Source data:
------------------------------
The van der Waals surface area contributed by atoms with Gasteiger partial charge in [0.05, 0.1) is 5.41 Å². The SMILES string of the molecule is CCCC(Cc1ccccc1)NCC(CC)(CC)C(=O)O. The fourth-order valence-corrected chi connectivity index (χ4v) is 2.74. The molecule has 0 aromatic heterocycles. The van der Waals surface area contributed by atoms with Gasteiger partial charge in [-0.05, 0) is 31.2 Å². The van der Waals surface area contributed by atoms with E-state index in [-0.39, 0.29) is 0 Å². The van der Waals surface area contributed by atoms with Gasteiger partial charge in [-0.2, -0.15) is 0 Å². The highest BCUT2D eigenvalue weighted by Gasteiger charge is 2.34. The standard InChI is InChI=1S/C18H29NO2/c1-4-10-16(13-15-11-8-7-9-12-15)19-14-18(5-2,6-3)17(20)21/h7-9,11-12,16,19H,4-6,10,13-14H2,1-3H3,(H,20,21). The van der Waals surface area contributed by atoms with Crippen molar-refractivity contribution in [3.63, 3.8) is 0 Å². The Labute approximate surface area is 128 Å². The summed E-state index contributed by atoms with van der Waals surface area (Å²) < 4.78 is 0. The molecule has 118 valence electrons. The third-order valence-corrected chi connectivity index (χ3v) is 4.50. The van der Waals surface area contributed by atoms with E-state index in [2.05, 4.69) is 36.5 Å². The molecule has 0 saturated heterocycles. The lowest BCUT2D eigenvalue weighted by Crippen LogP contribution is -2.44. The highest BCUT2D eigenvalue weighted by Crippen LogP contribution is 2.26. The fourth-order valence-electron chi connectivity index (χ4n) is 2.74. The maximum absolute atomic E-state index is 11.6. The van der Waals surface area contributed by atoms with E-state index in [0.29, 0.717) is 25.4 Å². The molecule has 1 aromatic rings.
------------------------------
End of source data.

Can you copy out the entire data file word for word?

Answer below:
The van der Waals surface area contributed by atoms with Gasteiger partial charge in [0.05, 0.1) is 5.41 Å². The SMILES string of the molecule is CCCC(Cc1ccccc1)NCC(CC)(CC)C(=O)O. The fourth-order valence-corrected chi connectivity index (χ4v) is 2.74. The molecule has 0 aromatic heterocycles. The van der Waals surface area contributed by atoms with Gasteiger partial charge in [-0.05, 0) is 31.2 Å². The van der Waals surface area contributed by atoms with E-state index in [-0.39, 0.29) is 0 Å². The van der Waals surface area contributed by atoms with Gasteiger partial charge in [-0.2, -0.15) is 0 Å². The highest BCUT2D eigenvalue weighted by Gasteiger charge is 2.34. The standard InChI is InChI=1S/C18H29NO2/c1-4-10-16(13-15-11-8-7-9-12-15)19-14-18(5-2,6-3)17(20)21/h7-9,11-12,16,19H,4-6,10,13-14H2,1-3H3,(H,20,21). The van der Waals surface area contributed by atoms with Crippen molar-refractivity contribution in [3.63, 3.8) is 0 Å². The Labute approximate surface area is 128 Å². The summed E-state index contributed by atoms with van der Waals surface area (Å²) < 4.78 is 0. The molecule has 118 valence electrons. The third-order valence-corrected chi connectivity index (χ3v) is 4.50. The van der Waals surface area contributed by atoms with E-state index in [2.05, 4.69) is 36.5 Å². The molecule has 0 saturated heterocycles. The lowest BCUT2D eigenvalue weighted by Crippen LogP contribution is -2.44. The highest BCUT2D eigenvalue weighted by Crippen LogP contribution is 2.26. The fourth-order valence-electron chi connectivity index (χ4n) is 2.74. The maximum absolute atomic E-state index is 11.6. The van der Waals surface area contributed by atoms with E-state index in [0.29, 0.717) is 25.4 Å². The molecule has 1 aromatic rings.